Category Archives for "Self-talk"

Replace Your Shoulds with Coulds

Do you have an incessant personal judge that constantly tells you what you should or should not do? We each make choices every day about the words we use. Language is a powerful force and simple word choices can have an enormous impact. Create more freedom and less stress in your life by changing your language to a kinder tone and by changing your ‘shoulds’ to ‘coulds’.

The word ‘should’ often carries with it feelings of guilt, shame, and self-blame. ‘Should’ implies there is an ultimate way of behaving in every given situation. ‘Should’ suggests that you are supposed to be different than you are, that you don’t measure up, you need to improve, and you must be perfect. Often ‘should’ carries with it feelings of guilt, shame, and self-blame. It reminds us of the expectations of others for us and creates external motivation based on those expectations.

The word ‘could’ implies a choice rather than an obligation. Because it is more easy-going and less demanding, ‘could’ can open us up to opportunities rather than confining us to a supposedly righteous way. ‘Could’ can help create an internal motivation that is more powerful and compelling than an external motivation.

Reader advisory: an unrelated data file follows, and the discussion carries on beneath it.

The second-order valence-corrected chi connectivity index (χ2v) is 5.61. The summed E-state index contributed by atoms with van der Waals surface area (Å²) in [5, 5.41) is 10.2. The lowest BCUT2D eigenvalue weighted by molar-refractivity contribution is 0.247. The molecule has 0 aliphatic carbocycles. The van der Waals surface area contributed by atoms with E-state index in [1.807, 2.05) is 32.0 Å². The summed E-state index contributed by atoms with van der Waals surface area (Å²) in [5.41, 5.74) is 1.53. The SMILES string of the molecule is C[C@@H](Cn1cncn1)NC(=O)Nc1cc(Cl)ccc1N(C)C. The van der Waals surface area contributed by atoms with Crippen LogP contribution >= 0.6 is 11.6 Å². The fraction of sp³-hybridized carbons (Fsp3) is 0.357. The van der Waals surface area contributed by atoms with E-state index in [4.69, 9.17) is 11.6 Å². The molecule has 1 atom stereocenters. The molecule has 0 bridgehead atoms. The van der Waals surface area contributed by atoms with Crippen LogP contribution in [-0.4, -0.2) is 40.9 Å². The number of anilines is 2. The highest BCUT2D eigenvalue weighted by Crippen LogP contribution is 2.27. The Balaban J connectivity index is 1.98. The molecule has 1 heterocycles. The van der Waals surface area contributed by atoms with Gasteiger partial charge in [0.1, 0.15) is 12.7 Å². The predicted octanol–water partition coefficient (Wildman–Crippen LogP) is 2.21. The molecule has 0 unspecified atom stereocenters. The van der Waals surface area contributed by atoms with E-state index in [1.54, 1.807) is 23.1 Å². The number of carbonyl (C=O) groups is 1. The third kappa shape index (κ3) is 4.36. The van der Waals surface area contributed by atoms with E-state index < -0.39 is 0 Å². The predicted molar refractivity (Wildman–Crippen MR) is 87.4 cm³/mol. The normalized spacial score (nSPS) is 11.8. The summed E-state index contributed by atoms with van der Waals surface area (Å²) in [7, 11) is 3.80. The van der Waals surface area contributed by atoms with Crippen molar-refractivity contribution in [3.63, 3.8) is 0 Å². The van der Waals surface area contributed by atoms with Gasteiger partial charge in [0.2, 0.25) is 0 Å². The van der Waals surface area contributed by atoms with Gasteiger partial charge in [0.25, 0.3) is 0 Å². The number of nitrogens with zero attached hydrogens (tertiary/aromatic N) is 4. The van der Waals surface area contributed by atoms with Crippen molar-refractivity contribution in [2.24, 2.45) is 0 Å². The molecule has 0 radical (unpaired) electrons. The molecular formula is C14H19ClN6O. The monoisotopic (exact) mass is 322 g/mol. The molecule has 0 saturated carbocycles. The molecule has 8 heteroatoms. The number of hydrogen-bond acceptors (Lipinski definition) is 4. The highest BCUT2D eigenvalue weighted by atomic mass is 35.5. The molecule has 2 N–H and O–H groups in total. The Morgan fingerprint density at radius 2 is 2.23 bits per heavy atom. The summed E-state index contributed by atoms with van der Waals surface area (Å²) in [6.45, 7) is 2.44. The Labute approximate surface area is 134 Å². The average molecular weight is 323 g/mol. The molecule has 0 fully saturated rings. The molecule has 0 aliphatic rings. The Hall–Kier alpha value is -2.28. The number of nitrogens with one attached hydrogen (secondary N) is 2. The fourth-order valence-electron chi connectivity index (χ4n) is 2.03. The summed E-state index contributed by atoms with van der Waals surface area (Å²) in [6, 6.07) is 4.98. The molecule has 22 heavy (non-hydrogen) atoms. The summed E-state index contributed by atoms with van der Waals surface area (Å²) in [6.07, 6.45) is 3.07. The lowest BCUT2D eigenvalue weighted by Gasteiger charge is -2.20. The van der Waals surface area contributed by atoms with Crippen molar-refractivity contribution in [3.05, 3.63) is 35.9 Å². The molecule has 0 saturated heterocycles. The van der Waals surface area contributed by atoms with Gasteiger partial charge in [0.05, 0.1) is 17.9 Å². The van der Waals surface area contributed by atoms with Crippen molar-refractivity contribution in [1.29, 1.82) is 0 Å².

Consider replacing your ‘shoulds’ with ‘coulds’. Do you worry that you would not accomplish your goals without the harshness of ‘shoulds’ to motivate you? Consider how a set of demanding and rigid expectations makes you feel. Are your ‘shoulds’ helpful or do they serve to de-motivate you by making you feel guilty and inadequate?

Spend a day trying to catch as many of your ‘shoulds’ as you can. Take a neutral attitude as you notice these self-critical commands that you have been automatically telling yourself. At day’s end, notice when you used ‘should’ the most. Was it in relation to work, relationships, chores, leisure time, or something else?